NUSL Pathways Deborah Marshall
Her Goal:

To develop a career in law that would allow me to make a meaningful contribution.

Find out how she
achieved it.
Northeastern University School of Law

Ask the NUSL Expert

A monthly question-and-answer series brought to you by Northeastern University School of Law and the Women in the Law Programs.

Deborah Marshall Deborah Marshall ’82, Partner, Sidley Austin
Deborah's biography

What changes has your firm made in response to the current economic downturn?

We are indeed living in interesting times. The law firm new associates start date deferrals have been a wake-up call for the profession and students — reminding us that indeed there are no guarantees in life. Firm partners have been wringing their hands over what to do about outstanding offers to lawyers they have no prospect of keeping busy;  delays in dealing with economic realities is just one of the factors causing financial instability in law firms.

There are multiple forces causing law firms to re-examine their business models.  I see several areas of potential change:

The legitimate demand by clients for control and predictability in legal expenses will likely survive the current economic downturn. This will require lawyers to take into account the value of the project to the client, as opposed to the number of hours to complete the project, and price accordingly. It will also require lawyers to take some risk, which of course they don’t like to do. It is not necessarily the case that an associate who graduated in 2006 is more efficient or knowledgeable with respect to a particular matter than an associate who graduated in 2008, and the client does not want to pay for the luck of the draw on staffing. Clients are telling law firms to share the risk and price their services accordingly. In response, we are seeing law firms re-examine their own “lock step” cost structures: billing rates that vary by project and greater discretion in setting salaries — for example rates and salaries that are in “bands” and are performance based, rather than simply increasing each year after graduation. I think these are healthy changes.

Recruiting and training are costs of doing business that ultimately are passed on to clients. I would argue that the current recruiting model doesn’t really serve the interests of the firm, the lawyer or the client. The long lead times for hiring that have been a cornerstone of law firm recruiting are more akin to college applications than employment. Like college students, law school graduates have been led to believe that they should use their first few years of practice as an opportunity to continue to search for their true interests. Firms feel that they need to offer this smorgasbord to attract top students and compensate for the fact that the existing system encourages them to choose a job ostensibly for life long before they even know what they want to do as lawyers. In my view, this is an unsustainable model and clients are not being well served by what is essentially a post-doc program for law students, albeit a highly paid one.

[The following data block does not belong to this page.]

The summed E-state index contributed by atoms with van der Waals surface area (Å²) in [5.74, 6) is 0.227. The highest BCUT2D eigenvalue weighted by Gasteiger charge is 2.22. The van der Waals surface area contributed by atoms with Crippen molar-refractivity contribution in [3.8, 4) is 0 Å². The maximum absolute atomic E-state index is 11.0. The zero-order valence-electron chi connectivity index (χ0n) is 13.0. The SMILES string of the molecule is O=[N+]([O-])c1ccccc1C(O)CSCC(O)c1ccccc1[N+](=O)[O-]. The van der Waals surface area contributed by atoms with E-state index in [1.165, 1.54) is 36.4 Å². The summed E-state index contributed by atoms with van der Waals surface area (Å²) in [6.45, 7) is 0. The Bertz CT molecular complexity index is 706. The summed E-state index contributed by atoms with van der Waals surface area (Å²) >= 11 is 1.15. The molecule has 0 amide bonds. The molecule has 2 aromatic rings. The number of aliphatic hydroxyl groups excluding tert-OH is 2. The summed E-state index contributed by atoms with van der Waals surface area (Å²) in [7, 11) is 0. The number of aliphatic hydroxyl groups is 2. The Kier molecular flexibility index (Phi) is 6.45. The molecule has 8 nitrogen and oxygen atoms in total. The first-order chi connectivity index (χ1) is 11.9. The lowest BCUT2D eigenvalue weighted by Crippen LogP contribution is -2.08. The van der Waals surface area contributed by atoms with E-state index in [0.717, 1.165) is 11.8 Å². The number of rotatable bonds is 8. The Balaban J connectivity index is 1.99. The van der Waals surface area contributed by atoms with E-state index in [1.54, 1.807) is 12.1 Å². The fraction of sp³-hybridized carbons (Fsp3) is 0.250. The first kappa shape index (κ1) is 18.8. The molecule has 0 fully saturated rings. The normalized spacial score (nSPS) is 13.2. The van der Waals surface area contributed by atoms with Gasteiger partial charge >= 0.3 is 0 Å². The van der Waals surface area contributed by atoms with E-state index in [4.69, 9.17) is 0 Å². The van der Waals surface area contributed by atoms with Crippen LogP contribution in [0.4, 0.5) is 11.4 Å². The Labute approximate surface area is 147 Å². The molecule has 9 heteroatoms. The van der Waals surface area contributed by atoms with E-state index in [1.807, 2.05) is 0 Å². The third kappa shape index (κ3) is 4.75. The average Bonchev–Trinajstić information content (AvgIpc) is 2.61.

The assumption that one will spend an entire career in one job is outmoded. The reality is that folks graduating from law school today expect to make several moves over the course of their careers and those changes can be the vehicle for attaining the variety many lawyers seek.  Historically, many lawyers were generalists. Today, clients are paying for expertise, and increasingly this means industry expertise in addition to legal expertise. Law firms need to hire people they can put to work on projects that deliver value to the clients. The emphasis should be on developing expertise, not experimentation, because the clients are paying for expertise, and it is expertise that makes for a long and happy career. Moreover, the idea of trying lots of things is often very different from the reality and the lack of focus may be contributing to junior associate dissatisfaction in large firms.

Students should have more time to explore their interests during law school, and emerge ready to say goodbye to school and get started in their careers. This is where the NUSL experiential program is providing an essential service to the profession and to clients.   

The NUSL Women In the Law “Ask-the-Expert” monthly series will be ongoing in 2009-2010. If you have a question for future experts, please email Keep in mind that we have three workshops, two additional brown bag luncheons and the second annual Women in the Law Conference (4/2/10), which will be held this year. Visit the Women in the Law for more details about these programs.